A Most Difficult Question: Winning It All, Then Losing It All

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A Most Difficult Question: Winning It All, Then Losing It All

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clinch celebration 2015Soon after the postseason ended, I got a great email from BN’er Drew with a thought experiment about the past season, and about the future. Now that we’ve seen how much the Cubs have added this offseason, his question is even more tricky to answer, and fun to think about and discuss. With thanks and apologies to Drew, I’ve tweaked his initial question just a bit to account both for the offseason thus far, and to make things all the more difficult.

The thrust of what Drew asks: imagine you had the choice between an alternate reality and where things actually stand today with the Cubs. In the alternate reality, the Cubs beat the Mets in the NLCS, and went on to take out the Royals in the World Series. They finally won it all. And it came by way of that amazing, wonderful 2015 Cubs team – could you think of a more perfect crew and story to finally win the World Series for the Cubs?

The catch? In that alternate reality, imagine that, after winning the World Series, the entire team is released. Ditto the coaching staff. Ditto the front office. Moreover, there were no huge moves this offseason – just a handful of minor signings to put together a plausible team for 2016.

But no more Anthony Rizzo. Or Kris Bryant. Or Kyle Schwarber. Or Jake Arrieta. No Jason Heyward or Ben Zobrist. No Joe Maddon. No Theo Epstein or Jed Hoyer or Jason McLeod. No one associated with the 2015 team remains. It’s all gone, and everything starts from scratch.

The question is … do you take it? Do you take this alternate reality, which, remember, includes a world championship won by the most fun Cubs team in decades? You’d always have the memory. No one could take it away from you.

But the players and the coaches and the front office would all be scattered about baseball on other teams. The “Cubs” as you know them, would be completely overhauled, and, given the contours of this alternate reality, probably pretty crappy for a long, long time.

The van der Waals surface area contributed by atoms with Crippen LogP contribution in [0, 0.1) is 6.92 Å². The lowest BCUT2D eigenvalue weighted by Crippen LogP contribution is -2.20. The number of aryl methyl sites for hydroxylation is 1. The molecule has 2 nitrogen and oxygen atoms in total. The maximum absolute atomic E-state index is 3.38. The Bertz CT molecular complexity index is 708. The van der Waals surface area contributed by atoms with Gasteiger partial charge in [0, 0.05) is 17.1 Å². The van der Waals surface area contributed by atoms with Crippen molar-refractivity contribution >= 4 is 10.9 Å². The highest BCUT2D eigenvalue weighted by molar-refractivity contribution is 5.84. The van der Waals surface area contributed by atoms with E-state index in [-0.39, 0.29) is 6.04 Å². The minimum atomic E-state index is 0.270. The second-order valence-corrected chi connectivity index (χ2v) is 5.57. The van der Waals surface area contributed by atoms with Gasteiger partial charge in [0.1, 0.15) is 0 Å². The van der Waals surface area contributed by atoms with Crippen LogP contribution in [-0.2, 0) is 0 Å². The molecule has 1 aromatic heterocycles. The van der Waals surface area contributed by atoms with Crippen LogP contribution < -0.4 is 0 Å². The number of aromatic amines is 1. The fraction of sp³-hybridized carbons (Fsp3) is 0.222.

Or, you could just keep things as they are. The Cubs look like one of the best teams in baseball not only for 2016, but also beyond. They didn’t win it all in 2015, but they might very soon.

But they might not. They might not win it all for another 10 or 15 or 100 years. You might never get to see it.

So there’s your question. Lock in winning it all with that 2015 team, and all the wonderful memories that come with it, but then lose everything associated with the team … or just keep things the way they are. What do you do?

How badly do you want to see the Cubs win it all? How attached are you to the future of this team?

For Drew’s part, he said he wouldn’t take the alternate reality, even though it included a title:

I say no, primarily because I don’t just want to see the Cubs win this World Series. I want to see this team play baseball together for the next five years, and what the organization can achieve beyond that timeframe. I want to see what this team can achieve together. Maybe my answer would be different if I was 89 years old, and I really feel for Cubs fans who truly fear (with good reason) that they will never see the team win it all. But I thought the Cubs 2015 season was a tremendous success, and I wouldn’t trade the Cubs’ future for anything – even, strange as it sounds, a World Series.

I tend to agree with Drew. For me, loving a baseball team has to be about slightly more than the uniforms they wear. Of course I want to see the Cubs – just about any Cubs – win a World Series while I’m still around, but I think the 2015 season, as it was, ultimately was pretty incredible. I’ll take that collection of memories, including the crushing ending, together with whatever is coming next with this group of Cubs.

Are Drew and I crazy? What do you think? What would you do?


Author: Brett Taylor

Brett Taylor is the Editor and Lead Writer at Bleacher Nation, and you can find him on Twitter at @BleacherNation and @Brett_A_Taylor.